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Premature Birth: The Facts Are Staggering

Updated: Aug 18, 2022

November is Prematurity Awareness Month. One in ten babies in the U.S. are born before 37 weeks and considered premature. Premature birth is the number one cause of infant death in the U.S. and worldwide (March of Dimes, 2021)


Mom with newborn in the hospital after birth

The financial and emotional strain that is put on families due to premature birth is part of the premature baby crisis. Many moms don’t have quality health insurance, paid maternity leave or the support of their family and community. For too many moms every day spent with their baby in the NICU results in financial loss. This means that some women must work instead of being with their baby, which results in premature babies being separated from their mother in their time of greatest need. These harsh realities are heartbreaking.


Even after a premature baby has been sent home, their health complications could continue for the rest of their lives. Many families cannot afford the cost of a long-term stay in the NICU and all the doctor appointments and medical treatment afterwards. The societal cost for premature birth in the U.S. is $26.2 billion each year, a cost which impacts women of color the most.

Women of color are twice as likely to deliver a preterm baby, three times more likely to die in labor and their children can face 130% higher infant death rate (March of Dimes Perinatal Data Center, 2018). There has been much research as to the cause of this shocking data, but more research is still needed.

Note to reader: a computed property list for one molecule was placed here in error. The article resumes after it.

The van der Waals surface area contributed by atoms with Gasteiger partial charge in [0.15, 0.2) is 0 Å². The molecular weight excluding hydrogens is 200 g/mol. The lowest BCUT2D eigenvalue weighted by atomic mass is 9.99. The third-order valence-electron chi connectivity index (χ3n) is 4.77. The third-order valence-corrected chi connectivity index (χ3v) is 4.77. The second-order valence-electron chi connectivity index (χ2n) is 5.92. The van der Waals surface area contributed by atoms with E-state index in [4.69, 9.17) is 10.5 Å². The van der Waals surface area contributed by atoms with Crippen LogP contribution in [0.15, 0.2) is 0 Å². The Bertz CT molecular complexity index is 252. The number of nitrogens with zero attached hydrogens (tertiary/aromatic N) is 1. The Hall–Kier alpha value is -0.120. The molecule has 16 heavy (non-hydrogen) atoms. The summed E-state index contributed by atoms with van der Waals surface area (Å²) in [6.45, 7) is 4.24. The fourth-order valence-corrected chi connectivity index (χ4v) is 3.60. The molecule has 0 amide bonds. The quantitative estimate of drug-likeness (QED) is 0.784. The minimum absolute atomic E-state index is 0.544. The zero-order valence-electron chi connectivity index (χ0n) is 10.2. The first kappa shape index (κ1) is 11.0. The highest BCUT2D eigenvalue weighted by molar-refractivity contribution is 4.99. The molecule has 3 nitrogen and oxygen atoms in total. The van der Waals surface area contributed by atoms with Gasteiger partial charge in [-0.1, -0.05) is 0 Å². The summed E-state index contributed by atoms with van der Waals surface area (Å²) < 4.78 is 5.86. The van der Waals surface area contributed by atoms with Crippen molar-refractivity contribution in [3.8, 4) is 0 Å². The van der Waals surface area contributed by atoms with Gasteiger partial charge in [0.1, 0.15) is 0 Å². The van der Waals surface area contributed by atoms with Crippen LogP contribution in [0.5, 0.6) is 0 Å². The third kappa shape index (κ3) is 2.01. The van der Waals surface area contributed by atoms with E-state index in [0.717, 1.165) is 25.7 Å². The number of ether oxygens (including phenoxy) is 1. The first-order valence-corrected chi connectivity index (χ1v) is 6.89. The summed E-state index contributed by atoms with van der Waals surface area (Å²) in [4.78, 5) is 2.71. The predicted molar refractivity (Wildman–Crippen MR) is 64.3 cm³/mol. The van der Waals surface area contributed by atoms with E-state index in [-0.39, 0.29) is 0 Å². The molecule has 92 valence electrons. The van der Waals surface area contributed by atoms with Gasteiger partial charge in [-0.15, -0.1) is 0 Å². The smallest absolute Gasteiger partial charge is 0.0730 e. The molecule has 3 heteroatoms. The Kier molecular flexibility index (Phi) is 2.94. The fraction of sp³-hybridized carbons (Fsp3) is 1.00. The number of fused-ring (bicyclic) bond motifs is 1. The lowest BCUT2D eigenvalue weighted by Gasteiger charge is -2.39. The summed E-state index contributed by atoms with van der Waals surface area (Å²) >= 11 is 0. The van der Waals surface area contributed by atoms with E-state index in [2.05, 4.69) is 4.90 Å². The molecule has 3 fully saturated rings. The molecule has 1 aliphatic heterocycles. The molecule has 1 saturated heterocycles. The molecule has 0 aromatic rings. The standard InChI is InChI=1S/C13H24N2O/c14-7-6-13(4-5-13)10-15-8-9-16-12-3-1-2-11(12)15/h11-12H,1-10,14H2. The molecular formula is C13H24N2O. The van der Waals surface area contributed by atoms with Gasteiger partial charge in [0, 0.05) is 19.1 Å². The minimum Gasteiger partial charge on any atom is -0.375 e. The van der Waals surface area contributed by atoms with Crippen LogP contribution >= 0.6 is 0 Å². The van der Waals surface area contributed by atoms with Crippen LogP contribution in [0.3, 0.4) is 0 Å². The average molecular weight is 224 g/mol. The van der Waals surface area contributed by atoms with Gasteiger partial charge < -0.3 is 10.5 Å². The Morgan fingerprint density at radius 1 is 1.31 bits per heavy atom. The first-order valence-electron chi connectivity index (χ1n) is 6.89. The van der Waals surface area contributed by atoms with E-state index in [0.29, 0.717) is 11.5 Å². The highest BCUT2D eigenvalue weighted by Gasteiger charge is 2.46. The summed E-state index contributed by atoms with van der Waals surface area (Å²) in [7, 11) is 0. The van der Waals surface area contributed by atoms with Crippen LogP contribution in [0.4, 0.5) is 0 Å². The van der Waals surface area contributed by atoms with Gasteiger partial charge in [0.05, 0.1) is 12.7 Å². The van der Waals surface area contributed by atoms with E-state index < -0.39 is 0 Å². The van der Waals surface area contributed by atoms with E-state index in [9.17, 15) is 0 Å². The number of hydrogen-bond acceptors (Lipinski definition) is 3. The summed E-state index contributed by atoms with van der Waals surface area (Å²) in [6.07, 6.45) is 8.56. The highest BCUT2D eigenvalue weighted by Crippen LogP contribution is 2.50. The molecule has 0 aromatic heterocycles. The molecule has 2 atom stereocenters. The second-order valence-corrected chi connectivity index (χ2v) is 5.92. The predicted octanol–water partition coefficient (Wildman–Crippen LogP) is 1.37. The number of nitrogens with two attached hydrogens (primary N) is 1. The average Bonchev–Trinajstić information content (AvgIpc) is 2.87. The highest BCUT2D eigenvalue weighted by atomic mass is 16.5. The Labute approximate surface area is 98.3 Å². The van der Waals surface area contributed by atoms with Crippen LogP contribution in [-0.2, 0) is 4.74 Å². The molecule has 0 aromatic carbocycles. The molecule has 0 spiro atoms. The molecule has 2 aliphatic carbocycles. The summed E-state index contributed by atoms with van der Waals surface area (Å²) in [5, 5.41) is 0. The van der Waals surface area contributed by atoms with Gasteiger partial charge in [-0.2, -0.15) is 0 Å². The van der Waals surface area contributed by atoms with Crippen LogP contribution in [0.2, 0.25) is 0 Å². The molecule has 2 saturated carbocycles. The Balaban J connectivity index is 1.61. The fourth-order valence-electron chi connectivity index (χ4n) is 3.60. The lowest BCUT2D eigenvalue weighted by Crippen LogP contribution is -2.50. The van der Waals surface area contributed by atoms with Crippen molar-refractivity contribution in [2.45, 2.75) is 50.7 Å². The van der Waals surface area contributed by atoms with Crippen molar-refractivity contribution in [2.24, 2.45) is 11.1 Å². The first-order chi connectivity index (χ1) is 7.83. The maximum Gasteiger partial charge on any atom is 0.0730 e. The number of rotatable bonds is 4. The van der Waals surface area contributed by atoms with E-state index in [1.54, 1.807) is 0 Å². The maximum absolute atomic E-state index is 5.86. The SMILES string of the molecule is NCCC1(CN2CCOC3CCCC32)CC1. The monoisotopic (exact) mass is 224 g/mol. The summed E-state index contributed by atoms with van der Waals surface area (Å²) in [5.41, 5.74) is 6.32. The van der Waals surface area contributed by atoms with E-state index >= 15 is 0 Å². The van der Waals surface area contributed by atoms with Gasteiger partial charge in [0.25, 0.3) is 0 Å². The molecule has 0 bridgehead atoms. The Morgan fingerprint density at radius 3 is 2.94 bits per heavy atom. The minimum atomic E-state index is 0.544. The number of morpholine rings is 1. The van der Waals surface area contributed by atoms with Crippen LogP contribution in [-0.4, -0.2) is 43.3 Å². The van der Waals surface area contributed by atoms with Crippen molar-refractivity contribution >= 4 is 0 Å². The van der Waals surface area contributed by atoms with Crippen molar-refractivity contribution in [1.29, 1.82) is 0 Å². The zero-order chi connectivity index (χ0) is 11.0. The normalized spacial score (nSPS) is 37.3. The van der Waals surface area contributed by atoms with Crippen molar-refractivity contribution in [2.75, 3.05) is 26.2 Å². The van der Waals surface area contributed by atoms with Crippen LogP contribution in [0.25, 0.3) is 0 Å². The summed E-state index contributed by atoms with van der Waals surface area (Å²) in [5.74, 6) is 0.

Worldwide, more than 75% of babies who die due to premature birth could have been saved, even without intensive care. Lack of care, medical equipment and education contribute to preterm birth and health complications associated with preterm birth.

Saving preterm babies is very possible, so is preventing preterm labor. Here are a few ways that our nation and our world can prevent preterm labor, save babies born preterm and narrow the health equity gap: (March of Dimes, 2021)

  • Affordable access to quality health care

  • Investments in jobs and housing programs

  • Education on proper care before, during and after pregnancy

  • Promotion of kangaroo care and skin-to-skin contact

  • Better access to medicine to develop baby’s lungs

  • Community empowerment through inclusion, social activism and advocacy

  • Improved social and economic conditions

Bonsie Skin-to-Skin Babywear is donating 100% of all profits from preemie sales to March of Dimes this month to help reduce premature births and improve infant and maternal health outcomes. Bonsie clothing is created specifically for skin-to-skin contact. Skin-to-skin contact is essential for the healthy development of premature babies because it regulates their temperature, heart rate and breathing patterns.

It also releases oxytocin, a hormone that improves breastfeeding success and leads to greater weight gain and attachment to the primary caregiver. The promotion and education of skin-to-skin contact can save lives, starting with the 380,000 babies born prematurely each year.


Visit March of Dimes to learn more about how you can help with their Prematurity Campaign.


Sources:

Fighting Premature Birth: The Prematurity Campaign. March of Dimes. (2021). https://www.marchofdimes.org/mission/prematurity-campaign.aspx.


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